Mediastinal lipoma as a cause of dyspnea
The present case has been reported in the Journal of Respiratory Medicine Case Reports.

A 51-year-old obese male (BMI 58) was referred to the pulmonary clinic for progressive shortness of breath on exertion for one year prior to presentation. He is a lifelong non-smoker and has a past medical history of diabetes, hypertension and obstructive sleep apnea. He has no history of occupational/environmental exposures or recent travel. He also reported occasional dysphagia to solid foods. Physical examination was significant for obesity and a normal heart and lung exam. Routine blood tests were unremarkable.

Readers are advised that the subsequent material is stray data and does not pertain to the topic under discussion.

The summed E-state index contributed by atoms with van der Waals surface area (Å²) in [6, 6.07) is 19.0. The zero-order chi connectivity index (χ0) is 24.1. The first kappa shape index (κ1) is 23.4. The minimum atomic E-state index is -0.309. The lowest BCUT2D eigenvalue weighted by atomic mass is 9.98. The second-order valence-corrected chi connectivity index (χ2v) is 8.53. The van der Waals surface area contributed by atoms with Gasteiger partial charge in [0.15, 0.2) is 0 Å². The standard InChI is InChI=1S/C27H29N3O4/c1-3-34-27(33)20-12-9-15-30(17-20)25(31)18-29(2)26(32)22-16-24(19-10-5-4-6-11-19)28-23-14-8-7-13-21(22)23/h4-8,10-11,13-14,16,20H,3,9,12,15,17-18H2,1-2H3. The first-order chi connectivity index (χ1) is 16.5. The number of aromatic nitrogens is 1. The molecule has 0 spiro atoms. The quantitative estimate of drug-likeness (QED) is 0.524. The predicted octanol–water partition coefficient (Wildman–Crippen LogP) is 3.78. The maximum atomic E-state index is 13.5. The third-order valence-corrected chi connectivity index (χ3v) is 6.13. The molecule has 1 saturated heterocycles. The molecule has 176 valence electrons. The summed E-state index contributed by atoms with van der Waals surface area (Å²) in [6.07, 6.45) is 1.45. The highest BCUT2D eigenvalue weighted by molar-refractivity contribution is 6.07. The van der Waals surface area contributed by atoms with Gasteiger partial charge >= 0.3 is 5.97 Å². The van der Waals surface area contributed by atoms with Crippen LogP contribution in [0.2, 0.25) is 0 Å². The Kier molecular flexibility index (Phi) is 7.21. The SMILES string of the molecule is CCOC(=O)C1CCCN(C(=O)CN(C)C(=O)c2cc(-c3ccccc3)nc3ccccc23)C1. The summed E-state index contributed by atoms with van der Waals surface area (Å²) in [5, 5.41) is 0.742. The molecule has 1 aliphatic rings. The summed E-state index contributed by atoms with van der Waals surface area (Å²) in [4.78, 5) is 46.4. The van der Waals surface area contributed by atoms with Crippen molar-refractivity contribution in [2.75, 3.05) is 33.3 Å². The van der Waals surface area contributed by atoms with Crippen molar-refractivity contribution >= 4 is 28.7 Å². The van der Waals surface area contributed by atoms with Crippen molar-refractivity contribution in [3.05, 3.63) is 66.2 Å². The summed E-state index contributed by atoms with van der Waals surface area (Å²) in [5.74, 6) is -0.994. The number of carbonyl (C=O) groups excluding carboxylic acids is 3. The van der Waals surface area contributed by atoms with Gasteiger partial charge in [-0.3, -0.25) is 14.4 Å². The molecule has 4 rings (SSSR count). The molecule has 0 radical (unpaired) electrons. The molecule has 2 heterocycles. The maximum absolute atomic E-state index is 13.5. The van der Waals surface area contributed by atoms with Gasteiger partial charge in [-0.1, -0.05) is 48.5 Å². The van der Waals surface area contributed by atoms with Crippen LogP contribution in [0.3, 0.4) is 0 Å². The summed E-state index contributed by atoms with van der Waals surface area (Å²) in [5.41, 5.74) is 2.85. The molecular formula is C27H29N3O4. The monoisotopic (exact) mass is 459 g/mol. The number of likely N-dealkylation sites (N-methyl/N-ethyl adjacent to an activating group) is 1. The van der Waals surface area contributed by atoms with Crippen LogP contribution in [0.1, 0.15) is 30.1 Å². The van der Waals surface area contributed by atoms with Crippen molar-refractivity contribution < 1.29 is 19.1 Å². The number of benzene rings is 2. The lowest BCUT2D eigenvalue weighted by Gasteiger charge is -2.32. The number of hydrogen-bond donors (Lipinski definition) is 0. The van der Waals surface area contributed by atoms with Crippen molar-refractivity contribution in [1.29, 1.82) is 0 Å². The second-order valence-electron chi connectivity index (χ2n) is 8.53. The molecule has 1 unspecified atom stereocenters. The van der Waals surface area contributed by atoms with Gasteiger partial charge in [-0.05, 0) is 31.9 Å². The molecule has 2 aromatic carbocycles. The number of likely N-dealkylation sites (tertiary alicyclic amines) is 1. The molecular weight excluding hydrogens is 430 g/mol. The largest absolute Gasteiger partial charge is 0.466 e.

His CXR showed prominent mediastinum but clear lungs. An office pulmonary function test showed normal spirometry, lung volumes and diffusion capacity. He had a transthoracic echocardiogram and was found to have a normal ejection fraction and right ventricular systolic pressure. A non-contrast CT of the chest was obtained which showed a large oval shaped fat density, not sharply demarcated measuring approximately 5 cm transverse by 19 cm craniocaudal extending from the lower right neck into the right anterior mediastinum. This displaced the innominate vein anteriorly, the brachiocephalic artery laterally to the left and the superior vena cava anteriorly. Lung parenchyma was essentially preserved. The mass had the consistency of fatty tissue suggesting lipoma. The patient underwent an endobronchial ultrasound guided transbronchial aspiration (EBUS-TBNA) of the mediastinal mass which confirmed a benign lipoma. He is currently undergoing pre-operative work up for resection of the lipoma.
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